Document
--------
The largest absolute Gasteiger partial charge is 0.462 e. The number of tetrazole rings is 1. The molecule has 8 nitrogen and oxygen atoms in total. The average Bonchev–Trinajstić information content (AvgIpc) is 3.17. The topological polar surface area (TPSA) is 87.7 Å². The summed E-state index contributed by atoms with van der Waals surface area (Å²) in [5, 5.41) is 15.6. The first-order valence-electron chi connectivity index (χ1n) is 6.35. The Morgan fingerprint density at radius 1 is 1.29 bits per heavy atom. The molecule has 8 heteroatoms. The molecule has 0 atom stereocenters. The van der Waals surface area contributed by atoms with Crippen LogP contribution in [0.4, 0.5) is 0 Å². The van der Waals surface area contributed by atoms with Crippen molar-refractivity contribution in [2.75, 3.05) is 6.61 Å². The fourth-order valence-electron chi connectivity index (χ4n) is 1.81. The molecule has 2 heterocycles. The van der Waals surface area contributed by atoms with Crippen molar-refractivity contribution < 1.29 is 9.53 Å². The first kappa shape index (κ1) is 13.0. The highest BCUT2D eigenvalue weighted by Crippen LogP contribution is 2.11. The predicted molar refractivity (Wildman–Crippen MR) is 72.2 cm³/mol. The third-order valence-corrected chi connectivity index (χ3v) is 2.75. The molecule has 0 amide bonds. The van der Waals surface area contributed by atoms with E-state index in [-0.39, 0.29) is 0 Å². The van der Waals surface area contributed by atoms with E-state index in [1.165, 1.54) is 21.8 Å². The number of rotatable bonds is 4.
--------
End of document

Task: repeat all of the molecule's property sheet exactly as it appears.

The largest absolute Gasteiger partial charge is 0.462 e. The number of tetrazole rings is 1. The molecule has 8 nitrogen and oxygen atoms in total. The average Bonchev–Trinajstić information content (AvgIpc) is 3.17. The topological polar surface area (TPSA) is 87.7 Å². The summed E-state index contributed by atoms with van der Waals surface area (Å²) in [5, 5.41) is 15.6. The first-order valence-electron chi connectivity index (χ1n) is 6.35. The Morgan fingerprint density at radius 1 is 1.29 bits per heavy atom. The molecule has 8 heteroatoms. The molecule has 0 atom stereocenters. The van der Waals surface area contributed by atoms with Crippen LogP contribution in [0.4, 0.5) is 0 Å². The van der Waals surface area contributed by atoms with Crippen molar-refractivity contribution in [2.75, 3.05) is 6.61 Å². The fourth-order valence-electron chi connectivity index (χ4n) is 1.81. The molecule has 2 heterocycles. The van der Waals surface area contributed by atoms with Crippen molar-refractivity contribution < 1.29 is 9.53 Å². The first kappa shape index (κ1) is 13.0. The highest BCUT2D eigenvalue weighted by Crippen LogP contribution is 2.11. The predicted molar refractivity (Wildman–Crippen MR) is 72.2 cm³/mol. The third-order valence-corrected chi connectivity index (χ3v) is 2.75. The molecule has 0 amide bonds. The van der Waals surface area contributed by atoms with E-state index in [-0.39, 0.29) is 0 Å². The van der Waals surface area contributed by atoms with E-state index in [1.165, 1.54) is 21.8 Å². The number of rotatable bonds is 4.